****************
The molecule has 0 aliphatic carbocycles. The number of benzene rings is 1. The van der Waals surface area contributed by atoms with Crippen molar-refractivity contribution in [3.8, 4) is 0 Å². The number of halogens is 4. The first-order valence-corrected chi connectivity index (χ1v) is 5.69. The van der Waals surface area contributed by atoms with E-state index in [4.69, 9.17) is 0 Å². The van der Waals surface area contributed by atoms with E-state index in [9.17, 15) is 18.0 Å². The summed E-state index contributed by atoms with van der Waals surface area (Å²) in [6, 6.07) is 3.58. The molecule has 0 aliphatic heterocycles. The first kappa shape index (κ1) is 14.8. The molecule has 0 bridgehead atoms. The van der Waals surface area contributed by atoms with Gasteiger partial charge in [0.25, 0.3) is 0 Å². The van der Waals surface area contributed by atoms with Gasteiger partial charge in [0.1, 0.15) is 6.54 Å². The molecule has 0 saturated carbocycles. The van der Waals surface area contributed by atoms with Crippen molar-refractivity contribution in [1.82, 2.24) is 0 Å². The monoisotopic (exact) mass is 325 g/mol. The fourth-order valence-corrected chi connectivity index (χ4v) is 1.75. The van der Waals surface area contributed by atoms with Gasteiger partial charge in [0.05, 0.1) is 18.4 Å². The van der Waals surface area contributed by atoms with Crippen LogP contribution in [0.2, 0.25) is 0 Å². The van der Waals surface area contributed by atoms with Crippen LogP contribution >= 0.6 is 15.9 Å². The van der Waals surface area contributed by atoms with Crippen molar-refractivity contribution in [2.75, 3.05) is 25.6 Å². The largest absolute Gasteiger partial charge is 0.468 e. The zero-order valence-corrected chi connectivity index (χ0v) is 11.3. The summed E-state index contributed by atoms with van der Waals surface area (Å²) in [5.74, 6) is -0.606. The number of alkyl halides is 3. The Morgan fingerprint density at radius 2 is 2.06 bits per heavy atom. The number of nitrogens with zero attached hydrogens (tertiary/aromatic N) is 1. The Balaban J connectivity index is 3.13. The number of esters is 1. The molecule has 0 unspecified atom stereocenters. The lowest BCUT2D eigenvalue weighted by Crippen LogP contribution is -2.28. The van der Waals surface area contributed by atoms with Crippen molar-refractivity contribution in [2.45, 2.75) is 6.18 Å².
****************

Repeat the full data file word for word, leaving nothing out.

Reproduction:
The molecule has 0 aliphatic carbocycles. The number of benzene rings is 1. The van der Waals surface area contributed by atoms with Crippen molar-refractivity contribution in [3.8, 4) is 0 Å². The number of halogens is 4. The first-order valence-corrected chi connectivity index (χ1v) is 5.69. The van der Waals surface area contributed by atoms with E-state index in [4.69, 9.17) is 0 Å². The van der Waals surface area contributed by atoms with E-state index in [9.17, 15) is 18.0 Å². The summed E-state index contributed by atoms with van der Waals surface area (Å²) in [6, 6.07) is 3.58. The molecule has 0 aliphatic heterocycles. The first kappa shape index (κ1) is 14.8. The molecule has 0 bridgehead atoms. The van der Waals surface area contributed by atoms with Gasteiger partial charge in [0.25, 0.3) is 0 Å². The van der Waals surface area contributed by atoms with Gasteiger partial charge in [0.1, 0.15) is 6.54 Å². The molecule has 0 saturated carbocycles. The van der Waals surface area contributed by atoms with Crippen molar-refractivity contribution in [1.82, 2.24) is 0 Å². The monoisotopic (exact) mass is 325 g/mol. The fourth-order valence-corrected chi connectivity index (χ4v) is 1.75. The van der Waals surface area contributed by atoms with Gasteiger partial charge in [0.05, 0.1) is 18.4 Å². The van der Waals surface area contributed by atoms with Crippen LogP contribution in [0.2, 0.25) is 0 Å². The van der Waals surface area contributed by atoms with Crippen LogP contribution >= 0.6 is 15.9 Å². The van der Waals surface area contributed by atoms with Crippen molar-refractivity contribution in [2.75, 3.05) is 25.6 Å². The largest absolute Gasteiger partial charge is 0.468 e. The zero-order valence-corrected chi connectivity index (χ0v) is 11.3. The summed E-state index contributed by atoms with van der Waals surface area (Å²) in [5.74, 6) is -0.606. The number of alkyl halides is 3. The Morgan fingerprint density at radius 2 is 2.06 bits per heavy atom. The number of nitrogens with zero attached hydrogens (tertiary/aromatic N) is 1. The Balaban J connectivity index is 3.13. The number of esters is 1. The molecule has 0 unspecified atom stereocenters. The lowest BCUT2D eigenvalue weighted by Crippen LogP contribution is -2.28. The van der Waals surface area contributed by atoms with Crippen molar-refractivity contribution in [2.45, 2.75) is 6.18 Å².